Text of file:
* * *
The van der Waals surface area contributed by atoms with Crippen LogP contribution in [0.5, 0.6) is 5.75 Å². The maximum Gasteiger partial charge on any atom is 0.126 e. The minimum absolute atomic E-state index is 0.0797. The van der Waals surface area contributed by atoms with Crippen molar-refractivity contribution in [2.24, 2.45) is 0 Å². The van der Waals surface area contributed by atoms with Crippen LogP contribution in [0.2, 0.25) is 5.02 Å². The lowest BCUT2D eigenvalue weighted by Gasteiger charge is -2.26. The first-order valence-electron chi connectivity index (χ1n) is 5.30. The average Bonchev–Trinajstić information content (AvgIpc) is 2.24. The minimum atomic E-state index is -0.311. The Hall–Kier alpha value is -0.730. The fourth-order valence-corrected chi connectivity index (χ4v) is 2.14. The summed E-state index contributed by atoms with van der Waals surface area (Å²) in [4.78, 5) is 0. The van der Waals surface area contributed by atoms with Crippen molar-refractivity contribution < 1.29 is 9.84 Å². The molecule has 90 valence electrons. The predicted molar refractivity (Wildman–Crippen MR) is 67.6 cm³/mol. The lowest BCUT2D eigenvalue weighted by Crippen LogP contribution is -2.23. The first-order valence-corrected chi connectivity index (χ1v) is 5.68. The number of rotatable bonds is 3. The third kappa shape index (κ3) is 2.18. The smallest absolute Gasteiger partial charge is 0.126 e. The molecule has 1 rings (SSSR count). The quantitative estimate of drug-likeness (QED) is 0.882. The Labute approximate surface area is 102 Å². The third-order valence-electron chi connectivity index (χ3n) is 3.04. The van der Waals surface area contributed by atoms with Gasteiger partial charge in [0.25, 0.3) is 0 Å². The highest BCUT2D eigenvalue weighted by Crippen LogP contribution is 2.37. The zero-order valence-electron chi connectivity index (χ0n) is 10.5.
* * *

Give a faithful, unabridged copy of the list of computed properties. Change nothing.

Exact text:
The van der Waals surface area contributed by atoms with Crippen LogP contribution in [0.5, 0.6) is 5.75 Å². The maximum Gasteiger partial charge on any atom is 0.126 e. The minimum absolute atomic E-state index is 0.0797. The van der Waals surface area contributed by atoms with Crippen molar-refractivity contribution in [2.24, 2.45) is 0 Å². The van der Waals surface area contributed by atoms with Crippen LogP contribution in [0.2, 0.25) is 5.02 Å². The lowest BCUT2D eigenvalue weighted by Gasteiger charge is -2.26. The first-order valence-electron chi connectivity index (χ1n) is 5.30. The average Bonchev–Trinajstić information content (AvgIpc) is 2.24. The minimum atomic E-state index is -0.311. The Hall–Kier alpha value is -0.730. The fourth-order valence-corrected chi connectivity index (χ4v) is 2.14. The summed E-state index contributed by atoms with van der Waals surface area (Å²) in [4.78, 5) is 0. The van der Waals surface area contributed by atoms with Crippen molar-refractivity contribution < 1.29 is 9.84 Å². The molecule has 90 valence electrons. The predicted molar refractivity (Wildman–Crippen MR) is 67.6 cm³/mol. The lowest BCUT2D eigenvalue weighted by Crippen LogP contribution is -2.23. The first-order valence-corrected chi connectivity index (χ1v) is 5.68. The number of rotatable bonds is 3. The third kappa shape index (κ3) is 2.18. The smallest absolute Gasteiger partial charge is 0.126 e. The molecule has 1 rings (SSSR count). The quantitative estimate of drug-likeness (QED) is 0.882. The Labute approximate surface area is 102 Å². The third-order valence-electron chi connectivity index (χ3n) is 3.04. The van der Waals surface area contributed by atoms with Gasteiger partial charge in [0.25, 0.3) is 0 Å². The highest BCUT2D eigenvalue weighted by Crippen LogP contribution is 2.37. The zero-order valence-electron chi connectivity index (χ0n) is 10.5.